Population and Conservation Genetics


Landscape Genetics of SRS Amphibians

SREL Collaborators: David Scott, Stacey Lance

The Savannah River Site has more than 400 Carolina bay isolated wetlands which are home to more than 40 species of amphibians. Our lab has begun collecting tissue samples from numerous species from across the site for landscape genetics studies. One of our major areas of interest is dispersal patterns and connectivity among the wetlands. Species of focus so far include gopher frogs, southern toads, southern leopard frogs, tiger salamanders, marbled salamanders, and mole salamanders. We are also interested in how the landscape of various hydroperiod wetlands is going to change with the changing climate. Many pond breeding amphibians can only successfully reproduce in wetlands with particular hydroperiods. With a changing climate we may see a shift in hydroperiods one way or the other. We are investigating avenues for adaptive management of amphibians by constructing wetlands of particular hydroperiods. To make that work it is critical to understand the dispersal capabilities and gene flow barriers for different species to ensure plans include a landscape of wetlands that will preserve the long term health of populations dependent upon isolated wetlands.In addition to site-wide and regional studies we are conducting some focused studies on bays with long term demographic data (see long term population biology of amphibians).


Conservation Genetics of Gopher Frogs

SREL Collaborators: Stacey Lance, David Scott

Outside Collaborators: Stephen Richter (Eastern Kentucky University), John Jensen (Georgia DNR)

Gopher frogs (Lithobates capito) are an uncommon species historically distributed throughout the southeastern coastal plain of the United States. Historically, populations of gopher frogs were composed of multiple, small subpopulations connected across the landscape. As habitat has become fragmented and otherwise altered, local extinctions have occurred, and recolonization is prevented by lack of connectivity and uninhabitable landscapes.Consequently, in most of the current range, gopher frogs exist in a small number of isolated populations with low population sizes, little to no gene flow among populations, and no potential for natural recolonization following local extinctions. The exception is in portions of Florida and a few large protected areas outside of Florida (e.g., Fort Benning, Georgia; Savannah River Site, SC) where populations might continue to exist in networks, which increases probability of persistence and maintenance of genetic variation. We are currently assessing the genetic variation of gopher frogs in Georgia and South Carolina and working on adding samples from Florida. Ouremphasis is on quantifying the amount of genetic variation in each wetland surveyed and the degree of differentiation among wetlands.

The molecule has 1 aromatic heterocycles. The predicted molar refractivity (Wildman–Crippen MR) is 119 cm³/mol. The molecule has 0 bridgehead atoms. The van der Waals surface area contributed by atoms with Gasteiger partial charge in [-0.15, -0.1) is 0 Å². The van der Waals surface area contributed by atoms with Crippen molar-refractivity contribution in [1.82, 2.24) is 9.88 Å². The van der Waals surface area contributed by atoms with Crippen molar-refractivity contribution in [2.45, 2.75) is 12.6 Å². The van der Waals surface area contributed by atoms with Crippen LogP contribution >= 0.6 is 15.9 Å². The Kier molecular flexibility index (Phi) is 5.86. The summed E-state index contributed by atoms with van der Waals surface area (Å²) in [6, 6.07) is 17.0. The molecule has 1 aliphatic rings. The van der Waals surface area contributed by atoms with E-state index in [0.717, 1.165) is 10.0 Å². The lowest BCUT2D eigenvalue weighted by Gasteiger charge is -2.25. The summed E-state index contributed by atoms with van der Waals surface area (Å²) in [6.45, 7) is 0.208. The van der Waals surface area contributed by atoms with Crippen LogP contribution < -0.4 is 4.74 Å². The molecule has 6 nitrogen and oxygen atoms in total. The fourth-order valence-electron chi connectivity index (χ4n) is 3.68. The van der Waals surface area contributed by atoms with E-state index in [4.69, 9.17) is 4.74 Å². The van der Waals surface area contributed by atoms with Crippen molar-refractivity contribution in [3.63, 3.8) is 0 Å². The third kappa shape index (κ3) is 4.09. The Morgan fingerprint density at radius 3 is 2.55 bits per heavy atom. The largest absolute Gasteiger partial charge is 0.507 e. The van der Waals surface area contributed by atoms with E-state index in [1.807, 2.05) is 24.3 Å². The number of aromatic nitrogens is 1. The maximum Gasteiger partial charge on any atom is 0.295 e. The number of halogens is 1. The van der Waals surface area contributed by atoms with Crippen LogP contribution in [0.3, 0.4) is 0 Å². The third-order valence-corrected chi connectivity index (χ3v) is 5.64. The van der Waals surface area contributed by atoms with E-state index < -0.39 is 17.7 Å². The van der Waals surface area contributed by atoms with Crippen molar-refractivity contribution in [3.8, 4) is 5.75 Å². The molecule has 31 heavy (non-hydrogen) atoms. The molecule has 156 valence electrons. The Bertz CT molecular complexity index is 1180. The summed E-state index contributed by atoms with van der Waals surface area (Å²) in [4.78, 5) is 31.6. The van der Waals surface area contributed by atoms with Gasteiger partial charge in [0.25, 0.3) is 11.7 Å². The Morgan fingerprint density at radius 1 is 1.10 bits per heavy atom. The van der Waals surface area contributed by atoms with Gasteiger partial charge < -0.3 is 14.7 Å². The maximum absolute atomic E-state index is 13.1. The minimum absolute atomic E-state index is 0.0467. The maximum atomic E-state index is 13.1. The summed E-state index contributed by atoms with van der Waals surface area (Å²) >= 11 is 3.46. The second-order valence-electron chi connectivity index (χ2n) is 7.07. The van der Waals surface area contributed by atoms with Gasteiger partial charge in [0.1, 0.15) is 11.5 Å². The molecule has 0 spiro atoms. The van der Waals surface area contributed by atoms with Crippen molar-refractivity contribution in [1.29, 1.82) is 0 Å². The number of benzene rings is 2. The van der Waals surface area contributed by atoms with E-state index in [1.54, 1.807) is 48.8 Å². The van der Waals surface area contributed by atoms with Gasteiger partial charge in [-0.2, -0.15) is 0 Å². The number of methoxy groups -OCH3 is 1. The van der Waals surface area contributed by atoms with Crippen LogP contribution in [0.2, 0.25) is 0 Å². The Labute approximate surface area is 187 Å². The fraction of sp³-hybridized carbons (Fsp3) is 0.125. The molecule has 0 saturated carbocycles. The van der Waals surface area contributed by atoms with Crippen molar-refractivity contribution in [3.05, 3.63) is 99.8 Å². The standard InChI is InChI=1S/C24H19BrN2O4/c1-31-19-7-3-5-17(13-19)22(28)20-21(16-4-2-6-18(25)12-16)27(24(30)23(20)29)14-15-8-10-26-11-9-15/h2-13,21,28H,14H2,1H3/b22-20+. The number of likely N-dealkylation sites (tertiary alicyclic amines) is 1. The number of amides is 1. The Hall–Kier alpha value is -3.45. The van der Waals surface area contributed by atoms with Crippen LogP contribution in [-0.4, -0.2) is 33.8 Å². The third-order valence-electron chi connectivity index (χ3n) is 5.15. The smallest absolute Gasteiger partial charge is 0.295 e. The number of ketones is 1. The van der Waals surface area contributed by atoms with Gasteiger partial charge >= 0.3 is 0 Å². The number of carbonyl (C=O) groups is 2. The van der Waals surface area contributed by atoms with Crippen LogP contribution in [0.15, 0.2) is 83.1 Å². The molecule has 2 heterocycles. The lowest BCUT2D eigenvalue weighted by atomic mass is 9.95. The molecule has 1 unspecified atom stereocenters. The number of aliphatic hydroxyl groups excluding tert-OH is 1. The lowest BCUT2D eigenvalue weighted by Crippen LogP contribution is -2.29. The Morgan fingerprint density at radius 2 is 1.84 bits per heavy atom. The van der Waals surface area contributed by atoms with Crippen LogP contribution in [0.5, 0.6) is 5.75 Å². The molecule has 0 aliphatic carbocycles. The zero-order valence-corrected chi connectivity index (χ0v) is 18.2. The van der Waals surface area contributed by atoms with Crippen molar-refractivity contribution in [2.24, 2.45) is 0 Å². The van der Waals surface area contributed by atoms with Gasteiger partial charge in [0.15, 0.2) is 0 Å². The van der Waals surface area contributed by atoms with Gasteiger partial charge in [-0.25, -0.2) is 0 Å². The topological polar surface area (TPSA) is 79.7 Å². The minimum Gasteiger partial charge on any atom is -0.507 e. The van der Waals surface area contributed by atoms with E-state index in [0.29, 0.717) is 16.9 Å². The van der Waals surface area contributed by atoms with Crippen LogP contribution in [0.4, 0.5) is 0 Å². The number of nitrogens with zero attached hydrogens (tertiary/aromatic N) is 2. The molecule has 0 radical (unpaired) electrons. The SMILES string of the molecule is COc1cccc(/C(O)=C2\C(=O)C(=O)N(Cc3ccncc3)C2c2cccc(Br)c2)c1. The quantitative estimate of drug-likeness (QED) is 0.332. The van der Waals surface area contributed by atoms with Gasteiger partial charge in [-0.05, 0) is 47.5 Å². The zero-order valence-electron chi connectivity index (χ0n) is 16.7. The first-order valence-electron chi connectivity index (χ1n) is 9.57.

The content and opinions expressed on this web page do not necessarily reflect the views of nor are they endorsed by the University of Georgia or the University System of Georgia. Jason O'Bryhim & Stacey Lance 2013